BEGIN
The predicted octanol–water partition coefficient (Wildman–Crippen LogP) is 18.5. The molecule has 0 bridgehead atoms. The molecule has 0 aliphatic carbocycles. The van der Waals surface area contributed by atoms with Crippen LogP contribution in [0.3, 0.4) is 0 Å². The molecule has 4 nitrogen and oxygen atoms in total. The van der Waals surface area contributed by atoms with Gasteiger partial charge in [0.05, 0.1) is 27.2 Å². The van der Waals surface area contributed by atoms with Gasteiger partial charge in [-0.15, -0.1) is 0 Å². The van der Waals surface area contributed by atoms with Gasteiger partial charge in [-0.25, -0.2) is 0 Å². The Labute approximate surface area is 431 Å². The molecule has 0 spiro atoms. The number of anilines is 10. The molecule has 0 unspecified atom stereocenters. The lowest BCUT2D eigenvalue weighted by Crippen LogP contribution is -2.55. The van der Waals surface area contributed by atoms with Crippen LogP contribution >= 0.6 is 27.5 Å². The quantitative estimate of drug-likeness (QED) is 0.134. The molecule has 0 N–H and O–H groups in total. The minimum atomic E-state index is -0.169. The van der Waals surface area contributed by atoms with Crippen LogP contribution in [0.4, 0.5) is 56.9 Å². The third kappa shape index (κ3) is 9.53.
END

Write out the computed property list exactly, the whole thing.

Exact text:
The predicted octanol–water partition coefficient (Wildman–Crippen LogP) is 18.5. The molecule has 0 bridgehead atoms. The molecule has 0 aliphatic carbocycles. The van der Waals surface area contributed by atoms with Crippen LogP contribution in [0.3, 0.4) is 0 Å². The molecule has 4 nitrogen and oxygen atoms in total. The van der Waals surface area contributed by atoms with Gasteiger partial charge in [0.05, 0.1) is 27.2 Å². The van der Waals surface area contributed by atoms with Gasteiger partial charge in [-0.15, -0.1) is 0 Å². The van der Waals surface area contributed by atoms with Gasteiger partial charge in [-0.25, -0.2) is 0 Å². The Labute approximate surface area is 431 Å². The molecule has 0 spiro atoms. The number of anilines is 10. The molecule has 0 unspecified atom stereocenters. The lowest BCUT2D eigenvalue weighted by Crippen LogP contribution is -2.55. The van der Waals surface area contributed by atoms with Crippen LogP contribution >= 0.6 is 27.5 Å². The quantitative estimate of drug-likeness (QED) is 0.134. The molecule has 0 N–H and O–H groups in total. The minimum atomic E-state index is -0.169. The van der Waals surface area contributed by atoms with Crippen LogP contribution in [0.4, 0.5) is 56.9 Å². The third kappa shape index (κ3) is 9.53.